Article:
Fire tables have driven many sales this season, Belford said. A typical ticket for two chairs and a coffee table can run $5,000 to $6,000, he said. Homeowners outfitting an Outdoor Room, he said, “can spend as much as you do on a car.”

Patioline, in Calgary, experienced its first downturn ever in 2016. But sales this season have rebounded to 2015 levels, said Marie Svindt, who owns the shop with her husband, Les.

“We’ve had really good weather this year, compared to last,” she said. “Things are good.”

She noted that umbrella sales are down “because everybody and their dog is selling umbrellas.” Otherwise, teak, aluminum, and stainless-steel furniture are performing well.

Svindt observed that products or groups priced at $10,000 or higher moved a little slower this season. Traditionally, sets priced below $5,000 have never done well at Patioline, and that trend continued. The sweet spot for sales was “anything in the $5,000 to $10,000 range,” she said.

Granville collection from Ebel, with firepit table by OW Lee, at Beachcomber Hot Tubs Pool & Patio.


Sales were off a bit at Gould Home Recreation in Regina, Saskatchewan. Terry Gelowitz, patio manager and co-owner, attributed the off year to the provincial economy, which is heavily dependent upon natural resource development.

“Our sales are down a little, but we’ll survive,” he said. “We’ve sold all the inventory right down to the floor. The only problem is, we had to discount it to get rid of it.”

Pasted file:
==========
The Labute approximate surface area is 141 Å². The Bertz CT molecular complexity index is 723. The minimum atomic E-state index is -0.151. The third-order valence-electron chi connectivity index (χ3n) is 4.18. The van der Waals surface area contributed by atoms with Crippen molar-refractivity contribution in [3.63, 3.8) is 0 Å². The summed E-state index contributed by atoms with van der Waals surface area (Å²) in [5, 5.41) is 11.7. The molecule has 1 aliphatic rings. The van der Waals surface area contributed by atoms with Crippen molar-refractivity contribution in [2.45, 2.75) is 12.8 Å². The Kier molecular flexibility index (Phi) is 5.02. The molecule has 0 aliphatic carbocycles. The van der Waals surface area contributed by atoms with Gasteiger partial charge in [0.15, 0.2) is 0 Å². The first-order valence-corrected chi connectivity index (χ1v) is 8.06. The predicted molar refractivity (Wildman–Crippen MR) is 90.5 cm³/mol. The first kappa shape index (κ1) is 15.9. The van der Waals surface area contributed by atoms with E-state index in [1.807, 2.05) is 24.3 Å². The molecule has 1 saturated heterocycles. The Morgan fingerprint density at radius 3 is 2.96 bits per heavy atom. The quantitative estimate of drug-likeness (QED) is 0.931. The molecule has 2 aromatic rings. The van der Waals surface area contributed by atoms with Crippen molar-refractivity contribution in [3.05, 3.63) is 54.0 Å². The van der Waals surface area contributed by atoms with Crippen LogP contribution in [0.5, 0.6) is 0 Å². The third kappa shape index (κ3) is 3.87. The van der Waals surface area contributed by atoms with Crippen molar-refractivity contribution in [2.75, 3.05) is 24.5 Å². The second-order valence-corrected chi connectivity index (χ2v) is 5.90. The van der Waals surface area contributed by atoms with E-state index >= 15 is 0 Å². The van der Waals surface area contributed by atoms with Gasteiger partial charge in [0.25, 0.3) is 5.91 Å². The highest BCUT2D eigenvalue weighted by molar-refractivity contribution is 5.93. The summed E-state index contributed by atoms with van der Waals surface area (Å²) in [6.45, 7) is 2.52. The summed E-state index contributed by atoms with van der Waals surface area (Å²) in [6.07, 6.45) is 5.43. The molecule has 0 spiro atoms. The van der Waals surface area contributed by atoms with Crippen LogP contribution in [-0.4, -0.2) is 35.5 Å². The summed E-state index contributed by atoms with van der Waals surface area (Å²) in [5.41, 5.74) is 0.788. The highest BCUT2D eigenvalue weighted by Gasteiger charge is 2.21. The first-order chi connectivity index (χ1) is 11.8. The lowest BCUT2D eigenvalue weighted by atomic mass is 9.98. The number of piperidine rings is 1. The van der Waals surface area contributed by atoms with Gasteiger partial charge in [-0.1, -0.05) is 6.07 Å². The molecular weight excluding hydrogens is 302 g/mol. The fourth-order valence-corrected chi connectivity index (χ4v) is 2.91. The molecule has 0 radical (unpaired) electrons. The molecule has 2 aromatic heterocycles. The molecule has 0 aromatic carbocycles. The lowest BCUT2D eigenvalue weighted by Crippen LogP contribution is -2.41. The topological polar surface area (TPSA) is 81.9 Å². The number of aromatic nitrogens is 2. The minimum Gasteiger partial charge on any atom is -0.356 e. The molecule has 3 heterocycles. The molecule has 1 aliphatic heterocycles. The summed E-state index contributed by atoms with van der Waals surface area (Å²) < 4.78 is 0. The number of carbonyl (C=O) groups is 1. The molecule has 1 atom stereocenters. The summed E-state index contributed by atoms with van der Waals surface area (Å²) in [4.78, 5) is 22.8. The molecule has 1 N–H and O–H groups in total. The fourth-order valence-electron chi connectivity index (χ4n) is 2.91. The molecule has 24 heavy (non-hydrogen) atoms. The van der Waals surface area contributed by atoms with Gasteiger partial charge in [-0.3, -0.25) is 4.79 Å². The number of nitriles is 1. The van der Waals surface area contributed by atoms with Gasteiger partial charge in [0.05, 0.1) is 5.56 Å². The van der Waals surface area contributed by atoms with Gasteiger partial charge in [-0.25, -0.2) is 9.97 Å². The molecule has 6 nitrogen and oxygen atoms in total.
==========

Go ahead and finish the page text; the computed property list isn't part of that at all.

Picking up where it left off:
Major vendors include Ebel and Homecrest. “Wicker may have an edge right now,” Gelowitz said, “but metal is still good for us.”

During patio season, 70% of the store’s 5,000 sq. ft. showroom is dedicated to casual furniture. The store also sells billiard and game tables as well as one brand of grills.

“We do a really good business with the Big Green Egg,” he said.

Business was off from 2016 levels at Garden Architecture & Design in Saskatoon, Saskatchewan. Neil Robinson, one of the owners, still characterized sales as good even though “we’re not seeing the double-digit increases that we have every other year.”

The store operates a 10,000 sq. ft. outdoor showroom in downtown Saskatoon during the season. An adjacent indoor showroom offers interior furnishings.

Garden Architecture & Design features casual furniture by Cabana Coast, an importer based in Ontario. OW Lee is represented, as is Treasure Garden.

Winnipeg was blessed with good weather this season, yet casual furniture sales were flat at Krevco Lifestyles. John Bellino is store manager of the 36-year-old business. Other lines include pools and hot tubs, fitness equipment, and hearth products.

Bellino attributed the softness in sales to a lack of disposable income. “I would have expected it to be better because of the weather,” he said.

Mallin is Krevco Lifestyles’ primary furniture vendor, supplemented by “a little Source and a little Kettler.”

In Manitoba, as in most markets, shoppers tend to be most interested in deep-seating furniture. “There’s been an increase in people looking for outdoor lounge,” Bellino said.